Xin Nian Kuai Le， 新年快乐
Standard Mandarin (the most widely used Chinese)
Gong Hei Fard Choy， 恭喜发财
Cantonese （Mainly Hong Kong and Macau)
Xing Ni Ju Yi, 新年如意
Teochew/ Hokkien (Mainly in South East Asia and Taiwan)
Chinese New Year is an important traditional Chinese holiday celebrated on the first day of the year of the Chinese calendar. In China, it is also known as the Spring Festival, the literal translation of the modern Chinese name. Chinese New Year celebrations traditionally run from Chinese New Year’s Eve, the last day of the last month of the Chinese calendar, to the Lantern Festival on the 15th day of the first month, making the festival the longest in the Chinese calendar. Because the Chinese calendar is lunisolar, the Chinese New Year is often referred to as the “Lunar New Year“.
This year’s Chinese New Year celebration on January 31, 2014 will usher in the Year of the Horse. Gong Xi Fa Ca
Over 1.36 billion people in China and millions around the world will celebrate the first day of the Chinese New Year on January 31, 2014. It’s the most important of Chinese holidays, kicking off a celebration that lasts for 15 days and culminates with the Lantern Festival. Each year is associated with one of 12 animals in the Chinese zodiac. For 2014, it’ll be the Year of the Horse.
There are several variations on the mythology behind Chinese New Year celebrations. Most are based on a ugly bloodthirsty monster named Nian that would emerge on the last night of each year to destroy villages and eat people. A wise elder advised villagers to scare the monster away with loud noises. That night, they set fire to bamboo, lit fireworks, and banged their drums. The monster, afraid of the loud noises and lights, ran away to hide in its cave. In another version of the myth, an old man persuaded Nian to turn its wrath on other monsters, not the villagers. Before he was seen riding away on Nian, the old man, actually a god, advised the people to hang red paper decorations in their homes and set off firecrackers on the last night of the year to keep Nian away. On the first day of the new year, the villagers celebrated, greeting each other with the words Guo Nian which mean “survive the Nian”, a tradition that has continued to this day to mean “celebrate the new year.”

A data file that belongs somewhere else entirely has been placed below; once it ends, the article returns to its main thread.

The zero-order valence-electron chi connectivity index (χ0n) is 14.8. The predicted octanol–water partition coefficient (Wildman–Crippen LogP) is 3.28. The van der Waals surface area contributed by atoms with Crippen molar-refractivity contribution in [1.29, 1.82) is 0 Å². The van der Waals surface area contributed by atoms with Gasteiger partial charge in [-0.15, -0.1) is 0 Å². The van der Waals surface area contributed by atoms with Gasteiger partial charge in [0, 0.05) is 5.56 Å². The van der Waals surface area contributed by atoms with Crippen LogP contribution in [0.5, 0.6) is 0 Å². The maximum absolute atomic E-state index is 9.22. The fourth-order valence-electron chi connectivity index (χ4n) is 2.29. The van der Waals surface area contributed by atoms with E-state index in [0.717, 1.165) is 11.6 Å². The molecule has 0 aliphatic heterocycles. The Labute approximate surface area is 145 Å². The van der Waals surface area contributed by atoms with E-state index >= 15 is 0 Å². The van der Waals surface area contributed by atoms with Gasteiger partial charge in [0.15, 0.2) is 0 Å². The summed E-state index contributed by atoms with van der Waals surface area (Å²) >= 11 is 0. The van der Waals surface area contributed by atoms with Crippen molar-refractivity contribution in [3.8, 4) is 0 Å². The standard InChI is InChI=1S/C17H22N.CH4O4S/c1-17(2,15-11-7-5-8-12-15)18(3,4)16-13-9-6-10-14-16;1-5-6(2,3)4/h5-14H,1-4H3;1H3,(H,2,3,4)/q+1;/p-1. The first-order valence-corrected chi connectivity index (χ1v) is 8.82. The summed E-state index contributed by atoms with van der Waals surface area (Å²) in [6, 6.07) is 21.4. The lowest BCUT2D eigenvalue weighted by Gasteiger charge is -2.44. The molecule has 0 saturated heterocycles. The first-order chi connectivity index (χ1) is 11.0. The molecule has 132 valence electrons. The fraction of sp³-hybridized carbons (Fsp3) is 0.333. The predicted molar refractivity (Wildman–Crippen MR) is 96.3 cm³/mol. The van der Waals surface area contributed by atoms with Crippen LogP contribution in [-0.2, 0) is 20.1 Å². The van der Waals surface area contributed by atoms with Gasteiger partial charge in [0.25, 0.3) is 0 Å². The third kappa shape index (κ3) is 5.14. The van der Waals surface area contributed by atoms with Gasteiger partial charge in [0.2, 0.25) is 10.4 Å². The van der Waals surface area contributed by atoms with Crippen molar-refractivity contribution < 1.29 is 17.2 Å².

The spirit of the horse is recognized to be the Chinese people’s ethos [characteristic spirit] – making unremitting efforts to improve themselves. It is energetic, bright, warm-hearted, intelligent and able. Ancient people liked to designate an able person as ‘Qianli Ma’, a horse that covers a thousand li a day (one li equals 500 meters).
Persons born within these date ranges can be said to have been born in the “Year of the Horse,” while also bearing the following elemental sign:
|Start Date||End Date||Heavenly Branch|
|25 January 1906||12 February 1907||Fire Horse|
|11 February 1918||31 January 1919||Earth Horse|
|30 January 1930||16 February 1931||Metal Horse|
|15 February 1942||4 February 1943||Water Horse|
|3 February 1954||23 February 1955||Wood Horse|
|21 January 1966||8 February 1967||Fire Horse|
|7 February 1978||27 January 1979||Earth Horse|
|27 January 1990||14 February 1991||Metal Horse|
|12 February 2002||31 January 2003||Water Horse|
|31 January 2014||18 February 2015||Wood Horse|
|17 February 2026||5 February 2027||Fire Horse|
|4 February 2038||23 January 2039||Earth Horse|
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